2. If you want additional features in POCO entities, you must either T4 modify template or use partial classes.  
  3. Database defines your domain model. 
  4. A fair amount of business logic resides in the database end for better maintainability.

Now the question is, is it bad to use DB first? Many experts have their own view, my opinion is despite the non-comforting object model if the application is serving as it is supposed to be, then there is no reason to be unhappy about it. Every approach we are discussing here has its own pros and cons.

Advantages

  1. RAD development approach, EF will include all the usual metadata of the existing database, CSDL, SSDL, and the mapping between them just as model-first does. 
  2. Can concentrate on DB design first in case of dealing with big volume of data.
  3. Database is not just a storage, can utilize it to implement business logic also.

Disadvantages

  1. No control over EF generated code. 
  2. EF generated code is too complicated to customize.
  3. Less control over the EF generated entities.
  4. Imposing custom Entity level validation will require expertise on T4 template

Why Model First

Though DB first approach was the successor, changed development scenarios demanded Domain Driven Development, and model first brings the essence of DDD but not truly. Model first design came into prevalence where the Database Schema was based upon the Model. Though conceptually database and model first approaches are different, from an implementation perspective there in not much difference. Both end up with generating lots of auto generated code.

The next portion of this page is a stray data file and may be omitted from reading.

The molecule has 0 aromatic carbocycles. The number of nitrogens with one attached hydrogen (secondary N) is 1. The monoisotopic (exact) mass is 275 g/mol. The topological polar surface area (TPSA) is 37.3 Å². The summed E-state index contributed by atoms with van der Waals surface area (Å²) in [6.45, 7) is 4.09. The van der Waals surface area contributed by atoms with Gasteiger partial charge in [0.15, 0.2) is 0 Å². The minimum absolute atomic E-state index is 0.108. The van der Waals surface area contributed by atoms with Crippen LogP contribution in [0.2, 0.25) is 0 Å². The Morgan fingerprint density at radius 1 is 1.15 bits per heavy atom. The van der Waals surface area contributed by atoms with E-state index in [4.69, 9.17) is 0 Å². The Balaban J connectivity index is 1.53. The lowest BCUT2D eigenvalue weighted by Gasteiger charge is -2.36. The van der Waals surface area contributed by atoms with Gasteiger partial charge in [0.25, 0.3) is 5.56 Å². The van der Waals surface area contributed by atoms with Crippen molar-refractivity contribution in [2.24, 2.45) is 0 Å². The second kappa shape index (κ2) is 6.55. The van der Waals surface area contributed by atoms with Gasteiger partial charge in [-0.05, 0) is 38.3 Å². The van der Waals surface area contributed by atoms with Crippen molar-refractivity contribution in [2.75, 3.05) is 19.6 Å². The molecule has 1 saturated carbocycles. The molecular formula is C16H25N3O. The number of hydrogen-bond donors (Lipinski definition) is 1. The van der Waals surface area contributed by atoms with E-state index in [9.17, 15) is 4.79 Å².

Just like in DB first, when to adopt this approach has varied answers, and my summarized version is,

  1. IMHO popular if you are designer fan (= you don't like writing code or SQL). 
  2. You will "draw" your model and let the workflow generate your database script and T4 template generate your POCO entities. You will lose part of control on both your entities and database but for small easy projects you will be very productive. 
  3. If you want additional features in POCO entities you must either T4 modify template or use partial classes. 
  4. Manual changes to database will most probably be lost because your model defines the database. This works better if you have database generation power pack installed. It will allow you to update the database schema (instead of recreating) or update database projects in VS. 

Advantages

  1. Database is not just a storage, can utilize to implement business logic also.
  2. Flexibility of creating entities that make sense in your business domain and their relationships.
  3. Minimize the "ripple" effect caused by changes in the object model (code) generated or the database.

Disadvantage

  1. The contents of the database will be generated each time, causing data loss as it regenerates everything every time you create the database from the model.  
  2. Once the database schema is published database can be changed directly in many occasions and thus the model becomes out of date and must be updated from the database in a database-first style.